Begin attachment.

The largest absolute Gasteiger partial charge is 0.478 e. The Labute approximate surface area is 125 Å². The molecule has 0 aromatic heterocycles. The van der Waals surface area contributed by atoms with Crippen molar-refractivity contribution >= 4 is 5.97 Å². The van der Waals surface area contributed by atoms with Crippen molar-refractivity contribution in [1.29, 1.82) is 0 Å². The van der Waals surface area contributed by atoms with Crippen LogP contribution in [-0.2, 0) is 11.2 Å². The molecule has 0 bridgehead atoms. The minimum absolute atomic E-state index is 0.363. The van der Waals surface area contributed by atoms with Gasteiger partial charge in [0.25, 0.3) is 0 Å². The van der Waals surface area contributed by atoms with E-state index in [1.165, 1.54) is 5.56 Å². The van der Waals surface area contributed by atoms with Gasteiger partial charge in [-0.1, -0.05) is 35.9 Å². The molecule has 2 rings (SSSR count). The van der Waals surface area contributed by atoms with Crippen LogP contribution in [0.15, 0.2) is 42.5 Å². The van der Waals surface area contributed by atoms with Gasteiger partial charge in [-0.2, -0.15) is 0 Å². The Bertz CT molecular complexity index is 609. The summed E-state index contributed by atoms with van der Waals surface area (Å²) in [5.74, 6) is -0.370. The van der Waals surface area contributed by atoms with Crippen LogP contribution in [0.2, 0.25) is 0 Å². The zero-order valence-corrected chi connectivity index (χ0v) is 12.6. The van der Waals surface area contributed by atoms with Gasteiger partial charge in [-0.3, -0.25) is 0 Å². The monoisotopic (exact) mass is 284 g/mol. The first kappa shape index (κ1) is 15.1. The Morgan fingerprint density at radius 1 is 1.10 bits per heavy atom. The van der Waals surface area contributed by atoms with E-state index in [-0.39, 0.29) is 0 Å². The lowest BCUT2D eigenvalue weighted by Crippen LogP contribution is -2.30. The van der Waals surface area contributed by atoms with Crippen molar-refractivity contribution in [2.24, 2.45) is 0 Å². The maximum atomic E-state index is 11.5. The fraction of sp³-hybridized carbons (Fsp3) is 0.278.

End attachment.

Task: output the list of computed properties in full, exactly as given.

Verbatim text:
The largest absolute Gasteiger partial charge is 0.478 e. The Labute approximate surface area is 125 Å². The molecule has 0 aromatic heterocycles. The van der Waals surface area contributed by atoms with Crippen molar-refractivity contribution >= 4 is 5.97 Å². The van der Waals surface area contributed by atoms with Crippen molar-refractivity contribution in [1.29, 1.82) is 0 Å². The van der Waals surface area contributed by atoms with Crippen LogP contribution in [-0.2, 0) is 11.2 Å². The molecule has 0 bridgehead atoms. The minimum absolute atomic E-state index is 0.363. The van der Waals surface area contributed by atoms with Gasteiger partial charge in [0.25, 0.3) is 0 Å². The van der Waals surface area contributed by atoms with E-state index in [1.165, 1.54) is 5.56 Å². The van der Waals surface area contributed by atoms with Gasteiger partial charge in [-0.1, -0.05) is 35.9 Å². The molecule has 2 rings (SSSR count). The van der Waals surface area contributed by atoms with Crippen LogP contribution in [0.15, 0.2) is 42.5 Å². The van der Waals surface area contributed by atoms with Gasteiger partial charge in [-0.2, -0.15) is 0 Å². The Bertz CT molecular complexity index is 609. The summed E-state index contributed by atoms with van der Waals surface area (Å²) in [5.74, 6) is -0.370. The van der Waals surface area contributed by atoms with Crippen LogP contribution in [0.2, 0.25) is 0 Å². The zero-order valence-corrected chi connectivity index (χ0v) is 12.6. The van der Waals surface area contributed by atoms with Gasteiger partial charge in [-0.3, -0.25) is 0 Å². The monoisotopic (exact) mass is 284 g/mol. The first kappa shape index (κ1) is 15.1. The Morgan fingerprint density at radius 1 is 1.10 bits per heavy atom. The van der Waals surface area contributed by atoms with E-state index in [-0.39, 0.29) is 0 Å². The lowest BCUT2D eigenvalue weighted by Crippen LogP contribution is -2.30. The van der Waals surface area contributed by atoms with Crippen molar-refractivity contribution in [2.24, 2.45) is 0 Å². The maximum atomic E-state index is 11.5. The fraction of sp³-hybridized carbons (Fsp3) is 0.278.